Crossfield’s first flashing crosswalk signs delayed
Monday, Aug 22, 2016 06:00 am
Crossfield’s first flashing crosswalk signs will miss the target installation date for the start of school following a rejection and appeal process with Alberta Transportation.
Chief Administrative Officer Ken Bosman told council during the Aug. 16 meeting the Province rejected the initial proposal, arguing the signs would be so visible it could make other crosswalks in the community less effective.
“Which didn’t entirely make a lot of sense to me,” he said.
The proposal was sent to Alberta Transportation following the June 21 council meeting.
At the time, Mayor Nathan Anderson requested the signs be expedited to the 2016 construction year due to safety concerns surrounding Limit Avenue, especially in the mornings when the sun is at its brightest and children are crossing the street for school.
On Aug. 17, Bosman said Alberta Transportation finally accepted the Town’s appeal and approved the installation.
With a six-week wait period to receive the signs, he said the hope of having them installed on Strathcona Street, Ross Street and Harrison Street – which turns into Murdoch Street when crossing Limit – by the start of school is no longer a reality.
“We’re disappointed they won’t be in for back to school,” he said. “(But) we’re obviously extremely happy they should be in by Halloween.”
Council agreed it needs the public’s input on a proposed Video Surveillance Cameras in Public Areas policy before passing it.
With the document available online at crossfieldalberta.com, Anderson said it was crucial to hold both an open house and public hearing to ensure residents are given the opportunity to be heard.
“I don’t want to pass anything like this before we go to the public with it,” he said. “…I think the public, by and large, will probably see that this is a good thing because it creates a level of safety without contriving privacy. (But) we need to ensure that’s what people think before we start putting cameras up.”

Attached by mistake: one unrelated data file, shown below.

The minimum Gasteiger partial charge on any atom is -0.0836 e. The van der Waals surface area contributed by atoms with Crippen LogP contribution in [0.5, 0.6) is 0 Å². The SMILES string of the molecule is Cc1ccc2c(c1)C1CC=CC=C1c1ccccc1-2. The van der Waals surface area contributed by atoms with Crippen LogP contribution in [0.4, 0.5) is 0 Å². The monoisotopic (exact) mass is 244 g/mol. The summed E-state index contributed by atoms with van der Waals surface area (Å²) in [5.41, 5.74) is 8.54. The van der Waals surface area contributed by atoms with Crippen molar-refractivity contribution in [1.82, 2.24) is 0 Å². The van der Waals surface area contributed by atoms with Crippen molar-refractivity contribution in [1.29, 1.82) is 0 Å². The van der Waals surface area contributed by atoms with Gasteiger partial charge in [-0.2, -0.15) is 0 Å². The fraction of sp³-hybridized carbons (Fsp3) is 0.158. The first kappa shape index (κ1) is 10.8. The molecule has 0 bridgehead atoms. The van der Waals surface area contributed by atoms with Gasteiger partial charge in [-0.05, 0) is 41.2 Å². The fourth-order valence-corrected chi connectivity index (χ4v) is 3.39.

Bosman said surveillance cameras bring forward legitimate privacy concerns, but the policy adopted what Alberta’s privacy commissioner recommends in terms of protecting the privacy of individuals.
According to Bosman, the policy creates the maximum amount of privacy by minimizing where the cameras can be placed and the amount of data that can be shared.
“This is not retroactively looking for crimes (or the) wholesale collection of data,” Bosman said. “Within the context of protecting civil liberties and minimizing the intrusion into people’s lives, this is about as far as we can go.”
Though a specific date and time for the open house was not finalized before press time, Bosman said it would be held between the first and second council meetings in September.
The public hearing is scheduled for either 6 or 6:30 p.m. Sept. 20 prior to the regularly scheduled council meeting at 7 p.m.
Body and dash camera policy
Council passed a policy governing the body and dash cameras already being used by the Town’s peace officers.
According to Bosman, considering the upcoming proposed video surveillance policy, it “made sense” to have a policy in place for body and dash cameras.
“This is spiritually consistent with what we’ve proposed for the video cameras,” he said.
According to Bosman, equipping a peace officer with body and dash cameras increases the officer’s safety and adds openness and transparency to the community.
If a resident had concerns with an interaction with a peace officer, Bosman said there is benefit to having video of the interaction.
“It’s nice to know what’s actually there,” Bosman said. “There’s no he said, she said.”